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Loyngarth appears to be the equivalent to the modern Welsh Llwyn garth "Grove/Bush/Scrub Hill/Enclosure" (despite the modern name for the "Mumbles", and its apparent generation (see below), it would be pushing things to suggest this was "Loin Hill"). The earliest identification of Loyngarth as Llwyn garth seems to be by Stephenson*. Hogan*, apparently independently, made the same suggestion for Loingraib, which is given for this wonder in the "Irish Nennius" (the Lebor Bretnach: See Manuscripts and Note on Translation). Neither Stephenson nor Hogan are explicit about this being Oystermouth/Ystumllwynarth ("Llwynarth Bend [Bay?]").

The 1911 Encyclopedia Britannica (for "Oystermouth") notes, with typical circumspection:

The name of the castle appears in the Welsh chronicles as Ystum Llwynarth, which, by the elision of the penultimate, was probably changed by false analogy into Oystermouth the bay being noted for its oyster beds. Its church is mentioned in the cartulary of Gloucester (1141) as Ostrenuwe... The headland terminates in two rocky islands, which to sailors coming up the channel would appear like the breasts of "mammals," whence the comparatively modern name, The Mumbles, is supposed to be derived.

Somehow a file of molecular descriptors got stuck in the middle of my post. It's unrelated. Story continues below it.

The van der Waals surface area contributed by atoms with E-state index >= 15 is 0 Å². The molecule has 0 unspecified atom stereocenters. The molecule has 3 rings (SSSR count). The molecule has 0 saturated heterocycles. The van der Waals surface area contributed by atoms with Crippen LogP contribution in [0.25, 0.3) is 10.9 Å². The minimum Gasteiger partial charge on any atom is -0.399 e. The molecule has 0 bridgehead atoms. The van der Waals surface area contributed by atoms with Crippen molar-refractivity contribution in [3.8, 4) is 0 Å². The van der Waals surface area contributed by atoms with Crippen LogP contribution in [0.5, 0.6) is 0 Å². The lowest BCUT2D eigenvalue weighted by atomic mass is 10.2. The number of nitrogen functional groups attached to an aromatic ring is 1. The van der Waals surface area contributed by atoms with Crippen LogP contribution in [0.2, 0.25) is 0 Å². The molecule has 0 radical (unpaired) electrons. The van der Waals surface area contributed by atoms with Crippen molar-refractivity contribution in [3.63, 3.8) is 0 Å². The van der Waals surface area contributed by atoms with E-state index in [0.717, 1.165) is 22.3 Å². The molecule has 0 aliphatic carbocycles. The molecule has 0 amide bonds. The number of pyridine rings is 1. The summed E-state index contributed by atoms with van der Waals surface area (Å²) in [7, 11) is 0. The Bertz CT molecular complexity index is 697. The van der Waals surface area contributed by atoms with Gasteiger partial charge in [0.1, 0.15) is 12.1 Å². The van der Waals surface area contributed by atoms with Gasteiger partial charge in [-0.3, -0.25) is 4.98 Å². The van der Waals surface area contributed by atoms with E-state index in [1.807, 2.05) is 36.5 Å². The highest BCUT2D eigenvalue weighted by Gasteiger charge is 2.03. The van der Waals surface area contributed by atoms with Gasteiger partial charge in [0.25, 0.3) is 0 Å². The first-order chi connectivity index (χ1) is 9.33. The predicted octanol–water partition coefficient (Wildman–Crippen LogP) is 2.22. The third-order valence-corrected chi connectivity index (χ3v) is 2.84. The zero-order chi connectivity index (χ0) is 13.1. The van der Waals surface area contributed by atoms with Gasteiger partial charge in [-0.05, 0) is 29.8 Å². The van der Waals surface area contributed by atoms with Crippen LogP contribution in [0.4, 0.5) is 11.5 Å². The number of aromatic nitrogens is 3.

For reference, the modern Welsh for Oyster is Wystrysen, though equally note the Latin aestuarium ("tidal estuary") which has picked up an initial "O" elsewhere.

Despite the Encyclopedia's efforts it would be good to find a reference to the name Ystum Llwynarth from before the 1800s as it appears as one of the bardic seats in the "Iolo MS." and it is possible the Encyclopedia Britannica entry derives its information on the chronicles from Y Myvyrian Archaiology (See Other Works), and is therefore potentially dubious. The Iolo MS. reference gives Ystum Llwynarth as the base of Urien Rheged, a figure actually based in the northwest of England* (Info), and notes its alternative name as Caer-Gwyroswydd. Conversely, for example, Lewis* gives neither Caer-Gwyroswydd nor Ystum Llwynarth, and states the original name of Oystermouth as Caer Tawy.

It is, of course, possible that Loyngarth had a larger extent that the current Oystermouth, given the modern Welsh name means "Llwynarth Bend". Of course, anyone who has read Caesar's desciption of the Gauls/British worshiping in groves will note the name "Grove Enclosure", but the name could equally be "Grove hill". Carlisle* notes:

the Sea has made great encroachments on this part of Swansea Bay, and a large Wood, called Crows Wood, between Swansea and the Mumbles, which is mentioned in some ancient Records now preserved in the Corporation chest at Swansea, has been destroyed by the Sea; evident vestiges whereof are now to be seen, such as large pieces and roots of Trees, and the sands being intermixed with a black Peat or muddy substance, which are in several places very loose and quick, and dangerous for a stranger to ride over.

This would match the name nicely, but the "Hill" constituent still suggests Mumble's Hill or nearby as the location of the wonder.